The foods that really cause cancer
THE foods that can give you cancer have been revealed.
Researchers from Which? magazine have explored the facts behind some of the most prominent claims, to show once and for all which foods could contribute to the deadly disease, reports The Sun.
They analysed and reviewed what some of the world's biggest health organisations say on carcinogens to sort the wheat from the chaff on the topic.
Here are some foods that are often said to cause or help prevent disease - and the truth behind the claims.
The World Health Organisation (WHO) has said that eating the equivalent of around two rashers of bacon a day can increase your risk of bowel cancer to 18 per cent.
Processed meat was also shown to increase the chances of stomach cancers according to studies, because it contains nitrates, which have been shown to be carcinogenic.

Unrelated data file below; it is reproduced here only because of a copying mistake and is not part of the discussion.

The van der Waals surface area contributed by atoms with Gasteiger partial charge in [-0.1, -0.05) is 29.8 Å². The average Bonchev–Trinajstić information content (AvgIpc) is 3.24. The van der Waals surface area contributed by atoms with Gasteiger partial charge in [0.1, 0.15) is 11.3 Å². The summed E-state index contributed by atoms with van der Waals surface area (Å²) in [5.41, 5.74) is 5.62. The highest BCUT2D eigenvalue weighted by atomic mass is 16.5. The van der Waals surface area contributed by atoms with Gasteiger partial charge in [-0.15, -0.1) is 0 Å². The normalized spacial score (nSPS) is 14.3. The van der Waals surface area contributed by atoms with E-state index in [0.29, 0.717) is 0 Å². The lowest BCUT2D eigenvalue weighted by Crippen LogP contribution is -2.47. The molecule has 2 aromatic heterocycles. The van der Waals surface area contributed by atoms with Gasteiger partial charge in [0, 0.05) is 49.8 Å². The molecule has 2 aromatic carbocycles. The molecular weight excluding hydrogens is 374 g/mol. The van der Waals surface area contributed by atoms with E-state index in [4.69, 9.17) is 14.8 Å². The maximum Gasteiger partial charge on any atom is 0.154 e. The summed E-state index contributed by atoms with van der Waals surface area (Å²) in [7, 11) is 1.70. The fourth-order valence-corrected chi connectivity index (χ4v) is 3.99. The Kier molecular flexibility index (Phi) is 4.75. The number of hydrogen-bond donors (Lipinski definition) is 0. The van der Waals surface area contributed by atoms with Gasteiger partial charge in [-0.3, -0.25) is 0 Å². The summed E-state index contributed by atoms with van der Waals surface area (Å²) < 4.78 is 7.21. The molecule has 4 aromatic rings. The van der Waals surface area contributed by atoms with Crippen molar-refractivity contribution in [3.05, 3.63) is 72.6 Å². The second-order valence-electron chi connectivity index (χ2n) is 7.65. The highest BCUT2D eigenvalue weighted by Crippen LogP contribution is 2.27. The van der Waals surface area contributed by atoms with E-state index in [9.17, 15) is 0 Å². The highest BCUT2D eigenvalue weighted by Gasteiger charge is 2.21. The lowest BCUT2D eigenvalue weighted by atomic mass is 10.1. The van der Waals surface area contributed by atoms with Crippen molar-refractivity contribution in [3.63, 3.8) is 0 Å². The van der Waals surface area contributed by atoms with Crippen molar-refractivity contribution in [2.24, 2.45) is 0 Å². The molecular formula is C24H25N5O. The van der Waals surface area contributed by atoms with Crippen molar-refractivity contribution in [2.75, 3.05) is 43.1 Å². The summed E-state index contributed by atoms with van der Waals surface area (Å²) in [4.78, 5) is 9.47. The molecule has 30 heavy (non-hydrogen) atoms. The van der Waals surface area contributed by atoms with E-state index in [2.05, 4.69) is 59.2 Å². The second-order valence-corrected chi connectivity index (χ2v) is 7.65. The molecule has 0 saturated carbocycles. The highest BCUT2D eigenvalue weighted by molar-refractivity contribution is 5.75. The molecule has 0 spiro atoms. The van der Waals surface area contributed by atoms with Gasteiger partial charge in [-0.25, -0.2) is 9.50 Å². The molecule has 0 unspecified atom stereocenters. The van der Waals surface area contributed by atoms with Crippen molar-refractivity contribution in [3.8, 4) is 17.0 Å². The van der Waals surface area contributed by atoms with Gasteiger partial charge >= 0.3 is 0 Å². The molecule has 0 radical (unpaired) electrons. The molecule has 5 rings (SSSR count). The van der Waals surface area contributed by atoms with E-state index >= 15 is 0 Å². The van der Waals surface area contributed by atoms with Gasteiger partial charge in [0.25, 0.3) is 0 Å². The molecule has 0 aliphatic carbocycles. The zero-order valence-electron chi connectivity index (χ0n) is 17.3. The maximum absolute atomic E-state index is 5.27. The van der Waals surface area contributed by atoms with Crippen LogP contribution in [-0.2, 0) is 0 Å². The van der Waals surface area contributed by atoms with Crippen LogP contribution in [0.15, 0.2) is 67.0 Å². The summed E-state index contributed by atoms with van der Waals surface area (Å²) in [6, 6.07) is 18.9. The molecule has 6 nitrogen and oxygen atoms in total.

There are reports that pesticides can increase risk of cancers but there is not enough evidence to back this yet.
The EU says pesticides must be tested for safety before they can be used on anything that a human will eat or drink.
But the International Agency for Research into Cancer does say that the risk of cancer for those who are exposed to a lot of pesticides such as agricultural workers is "probably" higher.
There is no scientific evidence to support claims that sugar directly increases your risk of cancer.
But it can indirectly cause diseases because eating too much of the sweet stuff can lead to obesity which does increase your risk of cancers, according to Which?
While it's not as much of a carcinogen as cigarettes, alcohol does cause of about 2.8 per cent of cancers in Australia.
WHO's International Agency for Research on Cancer ranks alcohol as a "class 1 carcinogen".
Artificial sweeteners and food additives also have to be tested by the European Food Safety Authority to check if they are safe for human consumption.
So far it has not been proved whether or not they add to the risk of cancer.